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DXXXVIII (F VI, 3)

TO AULUS MANLIUS TORQUATUS (AT ATHENS)
ROME (JANUARY)
IN my former letter I was somewhat lengthy, more from warmth of affection than because the occasion demanded it. For neither did your virtue require fortifying by me, nor were my own case and position of such a nature as to allow of my encouraging another when in want of every source of encouragement myself. On the present occasion I ought to he briefer. For if there was no need of so many words then, there is no more need of them now, or if there was need of them then, what I said is enough, especially as there has been nothing new to add. For though I am every day told some items of news, which I think are conveyed to you, yet the upshot is the same, as is also the result: a result which I see as clearly in my mind as what I actually see with my eyes; and yet in truth I see nothing that I am not well assured that you see also. For though no one can prophesy the result of a battle, yet the result of a war I can see: and if not that, yet at least this—since one or the other side must win—how victory on the one side or the other will be used. And having a clear grasp of this, what I see convinces me that no evil will occur, if that shall have happened to me, even before, which is held out as the most formidable of all terrors. For to live on the terms on which one would then have to live, is a most miserable thing, while no philosopher has asserted death to be a miserable thing even for a prosperous man. But you are in a city in which the very walls of the houses seem capable of telling you these things, even at greater length and in nobler style. I assure you of this—though the miseries of others supply but a poor consolation—that you are now in no greater danger than anyone else, either of those who went away, 1 or of those who remained. The one party are now in arms, the other in terror of the conqueror. But this, I repeat, is a poor consolation. There is another, which I hope you use, as I certainly do: I will never, while hive, let any-thing give me pain, so long as I have done nothing wrong: and if I cease to live, I shall cease to have any sensation. But to write this to you is again a case of "an owl to Athens." 2 To me both you and your family and all your interests are, and while I live will be, the subject of the greatest concern. Good-bye.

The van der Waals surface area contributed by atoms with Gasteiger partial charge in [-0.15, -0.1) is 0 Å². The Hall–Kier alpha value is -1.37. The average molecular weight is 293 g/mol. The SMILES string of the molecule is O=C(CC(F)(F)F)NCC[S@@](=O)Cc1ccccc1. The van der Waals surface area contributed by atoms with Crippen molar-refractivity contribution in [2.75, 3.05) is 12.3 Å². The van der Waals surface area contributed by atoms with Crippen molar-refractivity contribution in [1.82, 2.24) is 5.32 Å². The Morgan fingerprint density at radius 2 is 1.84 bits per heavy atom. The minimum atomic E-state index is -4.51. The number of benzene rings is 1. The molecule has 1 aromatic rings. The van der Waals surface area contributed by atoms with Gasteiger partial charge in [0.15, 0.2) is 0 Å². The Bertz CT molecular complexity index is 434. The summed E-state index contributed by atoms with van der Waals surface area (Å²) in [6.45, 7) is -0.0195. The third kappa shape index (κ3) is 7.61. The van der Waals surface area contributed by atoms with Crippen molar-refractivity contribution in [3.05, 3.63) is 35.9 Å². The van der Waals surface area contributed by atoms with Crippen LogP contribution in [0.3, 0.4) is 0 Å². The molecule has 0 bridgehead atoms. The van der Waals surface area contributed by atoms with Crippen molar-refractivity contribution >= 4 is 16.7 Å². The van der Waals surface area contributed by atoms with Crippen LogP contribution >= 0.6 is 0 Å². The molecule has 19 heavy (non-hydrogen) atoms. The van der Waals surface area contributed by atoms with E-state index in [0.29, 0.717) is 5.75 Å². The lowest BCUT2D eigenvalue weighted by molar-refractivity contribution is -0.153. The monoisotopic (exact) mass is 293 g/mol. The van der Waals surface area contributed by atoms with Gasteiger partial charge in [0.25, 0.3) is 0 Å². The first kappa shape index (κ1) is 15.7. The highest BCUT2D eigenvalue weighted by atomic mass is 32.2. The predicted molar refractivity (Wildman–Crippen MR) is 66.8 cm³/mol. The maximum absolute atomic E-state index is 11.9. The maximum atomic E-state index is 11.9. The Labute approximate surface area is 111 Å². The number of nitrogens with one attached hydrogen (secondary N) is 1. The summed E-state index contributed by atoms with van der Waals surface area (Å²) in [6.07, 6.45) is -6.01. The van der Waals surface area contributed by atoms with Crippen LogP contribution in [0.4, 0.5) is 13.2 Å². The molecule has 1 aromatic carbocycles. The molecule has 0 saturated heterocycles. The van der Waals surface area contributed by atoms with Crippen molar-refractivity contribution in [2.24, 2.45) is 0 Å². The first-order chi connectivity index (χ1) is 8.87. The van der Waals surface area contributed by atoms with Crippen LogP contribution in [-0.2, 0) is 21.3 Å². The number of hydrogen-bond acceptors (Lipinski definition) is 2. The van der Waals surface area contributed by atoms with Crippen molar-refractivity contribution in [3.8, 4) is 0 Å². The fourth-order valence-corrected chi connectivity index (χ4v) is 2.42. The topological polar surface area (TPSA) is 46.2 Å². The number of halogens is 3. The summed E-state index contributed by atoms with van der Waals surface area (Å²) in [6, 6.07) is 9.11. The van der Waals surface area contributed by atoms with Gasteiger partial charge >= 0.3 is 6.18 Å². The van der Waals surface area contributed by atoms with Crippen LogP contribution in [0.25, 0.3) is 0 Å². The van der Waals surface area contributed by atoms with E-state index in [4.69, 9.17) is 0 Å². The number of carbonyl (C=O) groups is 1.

1 I.e., from the Pompeian army after Pharsalia.

2 Γλαυχ᾽ εἰς Ἀθήνας. See vol. i., p.290; vol. iii., p.73.

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